Updated: Jul 15
For some context, check out this article, White Privilege in the Environment, from our former Development and Communications Director, Briana Villabolos. In it you will find some bedrock for this discussion: what intersectionality is, what white privilege is, and the necessity of social justice in the environmental movement.
Late last week, EPIC released our statement of support for the Black Lives Matter movement and made a pledge to further intersectionality in our own environmental community by providing educational resources, platforms for these discussions, and concrete actions. One of the small actions we took within our statement was to endorse certain California legislation for creating improvements on the ground in our state without police intervention. While we endorsed these reforms, we also wrote in support of the eventual abolishment of the police and carceral system as a whole.
However, some might not find an obvious connection between environmentalism, racism, and policing. Where does this connection begin and how does abolishing the police and carceral system pertain to environmentalism? As a whole, the history of police brutality, intervention, and imprisonment within environmentalism is long and complex—so much so that we cannot get to the entire history or validity of these connections in this post and instead will continue to examine this in more depth in the near future*. For now, I will provide a (very) brief overview of where these connections arise currently and historically.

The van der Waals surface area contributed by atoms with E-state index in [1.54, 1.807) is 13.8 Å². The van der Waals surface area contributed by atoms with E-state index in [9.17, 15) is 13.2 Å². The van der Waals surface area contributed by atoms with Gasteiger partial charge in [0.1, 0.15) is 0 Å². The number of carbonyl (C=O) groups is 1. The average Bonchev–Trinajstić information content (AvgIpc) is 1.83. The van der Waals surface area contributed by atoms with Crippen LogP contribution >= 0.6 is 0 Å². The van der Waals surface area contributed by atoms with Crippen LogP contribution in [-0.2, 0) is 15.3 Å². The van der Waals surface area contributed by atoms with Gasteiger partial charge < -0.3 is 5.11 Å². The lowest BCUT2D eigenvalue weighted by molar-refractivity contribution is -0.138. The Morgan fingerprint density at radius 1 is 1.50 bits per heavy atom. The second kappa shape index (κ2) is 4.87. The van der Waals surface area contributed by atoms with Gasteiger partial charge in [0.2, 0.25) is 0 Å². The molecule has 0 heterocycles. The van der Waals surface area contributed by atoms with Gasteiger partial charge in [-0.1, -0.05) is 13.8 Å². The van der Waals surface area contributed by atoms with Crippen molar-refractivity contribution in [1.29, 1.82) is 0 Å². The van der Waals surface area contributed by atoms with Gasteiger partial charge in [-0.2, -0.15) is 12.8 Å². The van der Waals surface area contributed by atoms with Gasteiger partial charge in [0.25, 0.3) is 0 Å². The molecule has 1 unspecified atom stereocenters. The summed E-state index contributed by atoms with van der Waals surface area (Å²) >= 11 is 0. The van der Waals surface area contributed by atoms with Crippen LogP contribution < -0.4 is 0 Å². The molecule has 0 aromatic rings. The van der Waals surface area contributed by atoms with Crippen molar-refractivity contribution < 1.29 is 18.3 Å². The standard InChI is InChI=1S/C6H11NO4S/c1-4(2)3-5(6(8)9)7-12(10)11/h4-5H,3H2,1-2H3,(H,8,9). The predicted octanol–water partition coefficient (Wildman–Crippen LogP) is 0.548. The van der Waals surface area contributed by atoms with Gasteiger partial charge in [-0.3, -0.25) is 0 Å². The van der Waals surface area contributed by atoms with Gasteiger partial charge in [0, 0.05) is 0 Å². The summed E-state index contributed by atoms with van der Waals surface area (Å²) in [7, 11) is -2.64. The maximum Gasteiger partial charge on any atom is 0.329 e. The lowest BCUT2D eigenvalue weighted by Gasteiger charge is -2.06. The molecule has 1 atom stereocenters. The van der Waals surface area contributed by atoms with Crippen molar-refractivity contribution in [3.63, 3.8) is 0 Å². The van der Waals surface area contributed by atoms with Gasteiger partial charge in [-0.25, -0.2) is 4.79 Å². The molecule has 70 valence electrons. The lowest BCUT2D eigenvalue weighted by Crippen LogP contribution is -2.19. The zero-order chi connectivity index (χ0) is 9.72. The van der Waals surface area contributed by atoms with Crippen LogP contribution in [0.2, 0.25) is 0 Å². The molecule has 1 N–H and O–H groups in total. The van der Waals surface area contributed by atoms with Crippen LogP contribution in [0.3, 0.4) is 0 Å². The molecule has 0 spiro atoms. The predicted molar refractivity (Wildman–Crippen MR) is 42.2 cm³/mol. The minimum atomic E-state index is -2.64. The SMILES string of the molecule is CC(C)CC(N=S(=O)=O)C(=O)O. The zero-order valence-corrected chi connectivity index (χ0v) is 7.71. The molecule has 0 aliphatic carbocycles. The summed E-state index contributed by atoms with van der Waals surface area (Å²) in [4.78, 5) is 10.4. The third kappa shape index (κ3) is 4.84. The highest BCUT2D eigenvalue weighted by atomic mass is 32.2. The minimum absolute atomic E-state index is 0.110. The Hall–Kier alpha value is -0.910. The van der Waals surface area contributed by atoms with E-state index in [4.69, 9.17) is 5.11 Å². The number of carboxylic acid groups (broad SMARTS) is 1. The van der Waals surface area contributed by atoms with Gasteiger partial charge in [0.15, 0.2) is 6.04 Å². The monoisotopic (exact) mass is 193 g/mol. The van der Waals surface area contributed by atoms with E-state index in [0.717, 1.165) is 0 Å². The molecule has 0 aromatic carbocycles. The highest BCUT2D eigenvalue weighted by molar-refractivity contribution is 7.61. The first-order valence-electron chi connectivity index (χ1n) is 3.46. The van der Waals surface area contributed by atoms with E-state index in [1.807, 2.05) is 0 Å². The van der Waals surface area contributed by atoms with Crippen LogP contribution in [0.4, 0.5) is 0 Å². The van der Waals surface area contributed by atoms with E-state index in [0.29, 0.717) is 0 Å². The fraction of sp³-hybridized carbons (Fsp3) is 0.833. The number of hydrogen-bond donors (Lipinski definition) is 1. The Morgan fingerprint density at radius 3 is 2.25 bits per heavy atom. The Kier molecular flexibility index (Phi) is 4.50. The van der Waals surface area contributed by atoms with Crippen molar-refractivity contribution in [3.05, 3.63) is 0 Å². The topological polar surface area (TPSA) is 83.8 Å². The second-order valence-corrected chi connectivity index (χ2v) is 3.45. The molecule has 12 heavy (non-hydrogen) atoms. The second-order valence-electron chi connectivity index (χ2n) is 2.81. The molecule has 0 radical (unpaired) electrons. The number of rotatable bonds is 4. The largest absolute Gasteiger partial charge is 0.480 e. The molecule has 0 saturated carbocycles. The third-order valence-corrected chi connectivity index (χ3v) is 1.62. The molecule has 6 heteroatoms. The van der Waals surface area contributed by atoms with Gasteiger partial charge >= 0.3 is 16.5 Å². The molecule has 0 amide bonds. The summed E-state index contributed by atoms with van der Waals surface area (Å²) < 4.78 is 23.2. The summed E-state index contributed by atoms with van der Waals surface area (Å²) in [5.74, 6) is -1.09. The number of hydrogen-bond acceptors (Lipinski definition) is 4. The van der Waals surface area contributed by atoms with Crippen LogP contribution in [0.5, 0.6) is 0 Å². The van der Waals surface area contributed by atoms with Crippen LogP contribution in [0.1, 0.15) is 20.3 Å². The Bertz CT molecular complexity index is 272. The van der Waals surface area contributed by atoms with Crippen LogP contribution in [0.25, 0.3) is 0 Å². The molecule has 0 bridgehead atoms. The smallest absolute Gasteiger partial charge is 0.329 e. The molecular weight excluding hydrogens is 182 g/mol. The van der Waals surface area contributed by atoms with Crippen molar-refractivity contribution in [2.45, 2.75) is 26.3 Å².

DAPL Protest 2017. Photo by Peg Hunter, Flickr.
First of all, the origins of policing in the United States arose from racism, resource extraction, and economic control. The creation of policing in our country arose from the needs of landowners and owners to maintain economic order in their labor sectors. To be more blunt, the earliest found origins of police in the United States were the Night Watches and Slave Patrols, which were created to uphold the economic order of slavery by recovering and punishing slaves for their owners. This is obviously a simplistic version of a long history of policing but regardless, it remains the same: policing originated through one of the most racist policies of all, slavery. Police have been protecting and upholding economic corporate rights over the civil rights of human beings since their very creation.
Secondly, those most violently affected by policing in this country have been Black people, Indigenous people, and people of color who are most often at the front lines to protect their communities from environmental degradation, as they are disproportionately the ones that bear the brunt of industrial production and waste placement. This